Who Invented Chevrolet?

The history of Chevrolet (or Chevy) began in 1911. William Durant was removed from GM (General Motors) the year before. He hired Louis Chevrolet to design cars for his new company. The first Chevy they made was sold for $875. Over the years, the car and brand would become one of the most recognized in the country.

The Rise of the Chevy
The early Chevrolet models proved very popular and sold well. By 1917, Durant and GM entered into an agreement wherein Chevrolet would become part of GM. Under GM, the sales and popularity of the Chevrolet grew rapidly. By the 1920s it was only behind Ford and Dodge in terms of sales and recognition.

In 1925 the company introduced the Superior. The Superior went on sale for only $650 and for the first time in the history of Chevrolet, it surpassed Ford in terms of sale. The Cast Iron Wonder in 1929 topped the 1 million sales mark in its first year.

The 1930s to 1950s
The 1930s saw the company introduce new features to their cars. Among the most important ones were the hydraulic brakes, column shifts and V grilles. In 1939 they came up with their first station wagon. 1940 saw the company release a convertible at reduced prices.

From the 1950s to 60s, the Chevy would incorporate more elements to their models. 1950 saw the company produce the Powerglide transmission. It offered auto shifting at lower prices, which helped boost sales.

The history of Chevrolet in 1953 is noted for the release of the Chevrolet Corvette. The sports car was the first to use a plastic body and would prove to be a big hit with buyers.

A year later small V8 engines were being incorporated on Chevy trucks. 1957 saw the Chevrolet become the first car to use fuel injected engines. The El Camino appeared in 1958. By this time, approximately 10% of all cars sold in America were Chevrolet models.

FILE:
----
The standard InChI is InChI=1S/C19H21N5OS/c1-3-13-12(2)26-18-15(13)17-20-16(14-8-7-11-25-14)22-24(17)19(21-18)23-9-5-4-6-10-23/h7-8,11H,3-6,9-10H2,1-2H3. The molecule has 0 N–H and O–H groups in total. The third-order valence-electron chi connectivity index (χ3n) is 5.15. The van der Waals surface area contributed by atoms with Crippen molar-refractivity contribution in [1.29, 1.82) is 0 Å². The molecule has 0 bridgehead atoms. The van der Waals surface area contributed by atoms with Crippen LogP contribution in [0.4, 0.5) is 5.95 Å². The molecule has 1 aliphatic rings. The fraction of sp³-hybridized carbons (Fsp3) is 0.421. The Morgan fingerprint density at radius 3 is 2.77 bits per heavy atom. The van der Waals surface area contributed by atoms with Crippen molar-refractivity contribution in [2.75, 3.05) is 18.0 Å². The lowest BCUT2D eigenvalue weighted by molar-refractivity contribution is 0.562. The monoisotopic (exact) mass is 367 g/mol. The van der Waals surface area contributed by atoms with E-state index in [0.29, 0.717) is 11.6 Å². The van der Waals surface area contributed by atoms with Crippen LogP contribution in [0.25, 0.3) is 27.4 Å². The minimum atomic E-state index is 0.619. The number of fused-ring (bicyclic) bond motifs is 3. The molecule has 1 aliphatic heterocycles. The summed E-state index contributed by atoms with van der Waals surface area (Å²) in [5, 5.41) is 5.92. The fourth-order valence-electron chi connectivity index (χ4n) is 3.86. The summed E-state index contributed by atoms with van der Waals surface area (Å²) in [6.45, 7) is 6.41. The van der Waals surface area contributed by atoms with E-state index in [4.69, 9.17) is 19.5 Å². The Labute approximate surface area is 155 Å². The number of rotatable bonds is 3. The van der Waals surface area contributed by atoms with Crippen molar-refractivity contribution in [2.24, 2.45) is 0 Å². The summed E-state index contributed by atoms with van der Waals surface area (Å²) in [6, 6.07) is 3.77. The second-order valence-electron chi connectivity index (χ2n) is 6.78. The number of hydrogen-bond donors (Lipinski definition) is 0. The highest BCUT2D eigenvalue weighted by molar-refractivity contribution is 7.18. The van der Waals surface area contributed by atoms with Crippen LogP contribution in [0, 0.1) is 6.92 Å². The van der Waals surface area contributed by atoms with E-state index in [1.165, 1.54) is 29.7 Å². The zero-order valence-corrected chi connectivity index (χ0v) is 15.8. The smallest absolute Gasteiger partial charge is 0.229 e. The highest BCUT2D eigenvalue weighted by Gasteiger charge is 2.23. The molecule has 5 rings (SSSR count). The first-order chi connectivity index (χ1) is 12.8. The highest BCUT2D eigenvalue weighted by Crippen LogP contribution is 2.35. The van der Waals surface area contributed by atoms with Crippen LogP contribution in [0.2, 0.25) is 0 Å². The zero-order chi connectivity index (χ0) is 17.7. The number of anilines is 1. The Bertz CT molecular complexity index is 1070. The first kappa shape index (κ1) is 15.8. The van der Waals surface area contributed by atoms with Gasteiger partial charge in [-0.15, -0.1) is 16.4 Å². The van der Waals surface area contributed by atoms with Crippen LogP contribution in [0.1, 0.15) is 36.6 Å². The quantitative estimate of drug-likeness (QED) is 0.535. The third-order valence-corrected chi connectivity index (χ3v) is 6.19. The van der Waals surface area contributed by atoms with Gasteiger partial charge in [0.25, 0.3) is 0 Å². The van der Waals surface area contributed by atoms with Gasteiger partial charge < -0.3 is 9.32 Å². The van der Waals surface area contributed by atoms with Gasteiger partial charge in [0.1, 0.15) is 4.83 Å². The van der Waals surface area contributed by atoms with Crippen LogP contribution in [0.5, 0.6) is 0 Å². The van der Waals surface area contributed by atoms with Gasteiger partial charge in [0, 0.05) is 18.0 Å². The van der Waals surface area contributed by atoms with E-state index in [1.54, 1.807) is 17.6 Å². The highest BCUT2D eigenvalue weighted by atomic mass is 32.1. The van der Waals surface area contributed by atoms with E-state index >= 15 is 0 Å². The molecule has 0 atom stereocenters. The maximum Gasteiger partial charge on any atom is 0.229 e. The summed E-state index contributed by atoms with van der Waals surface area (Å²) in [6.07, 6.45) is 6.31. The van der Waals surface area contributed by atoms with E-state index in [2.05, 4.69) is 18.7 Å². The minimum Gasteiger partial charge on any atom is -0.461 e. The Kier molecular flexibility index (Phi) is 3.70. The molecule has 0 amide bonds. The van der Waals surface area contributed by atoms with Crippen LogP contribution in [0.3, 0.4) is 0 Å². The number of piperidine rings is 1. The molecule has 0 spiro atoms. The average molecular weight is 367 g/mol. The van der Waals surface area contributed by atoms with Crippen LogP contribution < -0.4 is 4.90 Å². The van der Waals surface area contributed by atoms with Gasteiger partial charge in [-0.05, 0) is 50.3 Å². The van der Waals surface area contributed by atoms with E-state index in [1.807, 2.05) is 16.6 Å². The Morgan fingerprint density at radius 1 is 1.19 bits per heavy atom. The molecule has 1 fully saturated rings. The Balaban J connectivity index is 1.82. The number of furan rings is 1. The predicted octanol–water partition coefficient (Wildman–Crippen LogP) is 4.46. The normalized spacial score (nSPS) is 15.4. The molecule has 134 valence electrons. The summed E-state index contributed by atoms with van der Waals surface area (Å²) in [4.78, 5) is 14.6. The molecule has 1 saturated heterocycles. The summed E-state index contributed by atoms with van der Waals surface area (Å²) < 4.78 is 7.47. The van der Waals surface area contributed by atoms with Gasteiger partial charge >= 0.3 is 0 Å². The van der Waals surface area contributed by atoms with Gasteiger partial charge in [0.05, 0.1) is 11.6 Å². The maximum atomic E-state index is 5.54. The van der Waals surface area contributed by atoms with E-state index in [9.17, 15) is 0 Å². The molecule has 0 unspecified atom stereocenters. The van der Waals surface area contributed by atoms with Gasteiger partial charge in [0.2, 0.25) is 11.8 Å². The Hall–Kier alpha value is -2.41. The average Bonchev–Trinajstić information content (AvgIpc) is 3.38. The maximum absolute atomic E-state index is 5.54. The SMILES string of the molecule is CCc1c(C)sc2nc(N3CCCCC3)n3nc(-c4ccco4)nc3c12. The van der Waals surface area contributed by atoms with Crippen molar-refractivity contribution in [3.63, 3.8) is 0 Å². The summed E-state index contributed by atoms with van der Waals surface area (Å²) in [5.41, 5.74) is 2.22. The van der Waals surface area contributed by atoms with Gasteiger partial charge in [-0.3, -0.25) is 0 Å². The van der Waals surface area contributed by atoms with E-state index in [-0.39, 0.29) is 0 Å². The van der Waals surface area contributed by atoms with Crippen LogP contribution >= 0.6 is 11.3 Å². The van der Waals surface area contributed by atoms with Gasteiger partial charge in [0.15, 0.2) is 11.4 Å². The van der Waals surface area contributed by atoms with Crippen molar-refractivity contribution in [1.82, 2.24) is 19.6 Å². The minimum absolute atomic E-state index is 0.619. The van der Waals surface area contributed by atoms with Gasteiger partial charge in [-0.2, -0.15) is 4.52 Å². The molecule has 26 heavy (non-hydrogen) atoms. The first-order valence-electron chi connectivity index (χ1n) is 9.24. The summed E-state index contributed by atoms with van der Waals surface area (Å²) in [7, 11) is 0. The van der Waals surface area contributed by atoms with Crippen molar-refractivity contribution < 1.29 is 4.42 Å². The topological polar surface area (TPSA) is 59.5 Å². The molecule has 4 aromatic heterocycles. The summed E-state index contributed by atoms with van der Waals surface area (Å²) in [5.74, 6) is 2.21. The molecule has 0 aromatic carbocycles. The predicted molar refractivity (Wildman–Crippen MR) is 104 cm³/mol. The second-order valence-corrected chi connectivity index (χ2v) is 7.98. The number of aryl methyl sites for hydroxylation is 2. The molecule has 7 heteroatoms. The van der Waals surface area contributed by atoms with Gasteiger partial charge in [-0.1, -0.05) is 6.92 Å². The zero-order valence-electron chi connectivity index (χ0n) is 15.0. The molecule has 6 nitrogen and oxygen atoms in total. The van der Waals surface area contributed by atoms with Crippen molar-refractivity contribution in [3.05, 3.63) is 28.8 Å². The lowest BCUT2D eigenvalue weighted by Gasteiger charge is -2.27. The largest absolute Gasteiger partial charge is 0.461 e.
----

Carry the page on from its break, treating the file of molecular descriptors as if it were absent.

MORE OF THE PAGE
The 1960s and 1970s
The 1960s saw the Chevrolet churn out smaller models, notably the Chevy II. The following year in 1963, the Malibu was released. 1966 saw the company issue out the F body Camaro, whose name would become one of the most recognized in the history of Chevrolet. The 1970s saw the company produce smaller versions of their popular cars including Pontiac, Buick, the Chevy and the Cadillac.

The 1980s to the 2000s
1982 was the year when the Chevy division in GM was combined with the Truck and Bus Manufacturing Division. A couple of years later a new version of the Chevrolet Corvette came out. 1988 saw the release of vehicles like the Spectrum, Tracker and Geo Metro.

The 1990s saw an agreement between Toyota and GM whereby GM would make Chevy Cavaliers and Toyota would market them in Japan. The early 2000s saw GM and Chevrolet produce several fuel efficient vehicles.

The future history of Chevrolet depends on how the current restructuring of GM will turn out. But whatever happens to General Motors, the contributions of the Chevy to the car industry and American culture will never be forgotten.